PC power supply symtoms troubleshooting tips and tricks guide. If your computer will not start, meaning it seems like it is dead or partially dead, then you probably have a bad PC Power Supply.
There are, of course, other components that can cause a no power issue, but usually we need to start at the source and check the power supply first. The power supply is at the rear of the PC, usually near the top of the case, and it is what gets plugged into the wall or power strip.
If you open the case, you will notice the power supply is more complex inside. You will have a main power connector that is either a 20-pin or a 24-pin. You will also have multiple connectors that go to various components in the case, like the hard drive, optical drives and sometimes even the video card.
There are a couple of ways to test the power supply. The easiest is to purchase a cheap Power Supply Tester. You can also use a multimeter to check for proper voltages of 3.3, 5.5 and 12.
You can also try running a jump from the PS_ON pin-the one with the green wire to a black ground lead. A paperclip can be used for this test. Power off the computer, disconnect the power supply from the wall outlet.
Insert one end of the paperclip down into the space where the green wire attaches to the power supply plug. Do the same for the black wire using the other end of the paper clip.
If the computer fires up, then you have a bad power supply. You can buy new power supplies straight from the manufacturer or go through your local computer repair shop. If you know exactly what type you need, you can purchase them online, as well.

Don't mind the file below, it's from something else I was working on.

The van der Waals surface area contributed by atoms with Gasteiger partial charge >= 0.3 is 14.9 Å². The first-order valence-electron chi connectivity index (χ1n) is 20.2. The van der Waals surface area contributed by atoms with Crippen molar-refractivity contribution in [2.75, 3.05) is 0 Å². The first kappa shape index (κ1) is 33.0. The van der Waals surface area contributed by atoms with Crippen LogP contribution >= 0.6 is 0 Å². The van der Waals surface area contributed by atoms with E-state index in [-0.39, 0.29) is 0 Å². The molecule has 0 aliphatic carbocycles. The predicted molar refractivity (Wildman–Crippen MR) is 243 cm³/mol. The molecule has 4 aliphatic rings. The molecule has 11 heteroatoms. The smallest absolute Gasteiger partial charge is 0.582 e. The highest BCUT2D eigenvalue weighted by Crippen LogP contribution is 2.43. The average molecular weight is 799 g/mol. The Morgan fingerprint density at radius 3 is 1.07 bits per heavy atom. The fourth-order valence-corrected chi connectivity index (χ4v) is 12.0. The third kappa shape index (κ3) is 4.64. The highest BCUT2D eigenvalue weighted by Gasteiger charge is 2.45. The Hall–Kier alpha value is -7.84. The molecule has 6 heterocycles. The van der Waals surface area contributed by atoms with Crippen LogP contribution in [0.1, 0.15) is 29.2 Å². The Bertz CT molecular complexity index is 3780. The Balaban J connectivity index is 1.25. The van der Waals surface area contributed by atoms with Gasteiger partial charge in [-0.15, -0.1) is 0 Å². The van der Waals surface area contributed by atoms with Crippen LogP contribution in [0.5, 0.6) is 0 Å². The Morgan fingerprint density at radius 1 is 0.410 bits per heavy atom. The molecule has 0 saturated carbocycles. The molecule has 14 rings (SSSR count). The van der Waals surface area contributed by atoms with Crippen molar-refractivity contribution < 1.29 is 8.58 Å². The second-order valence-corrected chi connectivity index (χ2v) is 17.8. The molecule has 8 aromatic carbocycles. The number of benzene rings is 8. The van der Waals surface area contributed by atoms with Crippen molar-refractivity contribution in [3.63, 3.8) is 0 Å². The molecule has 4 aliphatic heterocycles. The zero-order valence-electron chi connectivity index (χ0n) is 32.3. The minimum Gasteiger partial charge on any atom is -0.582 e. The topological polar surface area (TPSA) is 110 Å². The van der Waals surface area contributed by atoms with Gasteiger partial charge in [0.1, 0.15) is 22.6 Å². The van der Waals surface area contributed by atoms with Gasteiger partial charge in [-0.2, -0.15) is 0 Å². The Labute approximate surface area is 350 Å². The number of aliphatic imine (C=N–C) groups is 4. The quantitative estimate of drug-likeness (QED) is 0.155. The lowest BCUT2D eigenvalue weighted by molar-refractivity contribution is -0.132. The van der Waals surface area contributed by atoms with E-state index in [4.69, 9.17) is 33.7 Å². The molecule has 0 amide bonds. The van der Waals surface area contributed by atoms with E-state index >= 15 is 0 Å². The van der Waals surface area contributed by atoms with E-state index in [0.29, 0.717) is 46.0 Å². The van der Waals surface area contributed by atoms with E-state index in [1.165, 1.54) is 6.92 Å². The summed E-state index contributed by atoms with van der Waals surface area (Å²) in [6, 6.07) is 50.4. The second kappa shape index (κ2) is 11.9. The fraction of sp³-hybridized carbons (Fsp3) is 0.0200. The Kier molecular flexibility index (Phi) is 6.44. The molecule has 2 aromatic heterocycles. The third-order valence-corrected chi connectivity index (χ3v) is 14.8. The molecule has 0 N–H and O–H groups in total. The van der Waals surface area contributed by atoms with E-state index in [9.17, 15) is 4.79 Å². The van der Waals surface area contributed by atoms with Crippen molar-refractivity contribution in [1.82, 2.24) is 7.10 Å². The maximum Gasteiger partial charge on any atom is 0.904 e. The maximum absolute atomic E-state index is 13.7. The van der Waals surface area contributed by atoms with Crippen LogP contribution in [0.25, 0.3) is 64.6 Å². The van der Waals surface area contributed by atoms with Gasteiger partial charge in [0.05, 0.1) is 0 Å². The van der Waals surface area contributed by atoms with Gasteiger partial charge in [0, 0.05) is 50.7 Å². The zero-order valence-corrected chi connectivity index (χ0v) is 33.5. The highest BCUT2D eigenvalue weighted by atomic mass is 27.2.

Finally, you will have to make the drive bays free so that you can successfully install the drives that you want in your case. Once you have settled on the right bays to use you will have to remove the metal plates and make working on the bays very easy and with that your atx cases will be ready for you to build your first PC.
When it comes to PC Power Supply problems, the systoms can be tough to read. In fact, most users fail to recognize power related failures, attributing them to software glitches, sun spot act of God and the like.
There are two aspects to consider here: problems from the electrical source (that is the line) and the problems within the hardware (power supply, UPS, surge protector).
If you experience any of these problems, you probably need a UPS more than a surge suppressor. Suppressors, after all, only handle over-voltages. But under-voltages from excess power draw or sudden load increases need the active management that online UPSs can provide.
With the exception of flickering lights, any of the symptoms just noted can also indicate a failing power supply. However, ther are few other telltale signs to look for..
If you note any of these symptoms, shut down the PC immediately-is time to buy a new power supply.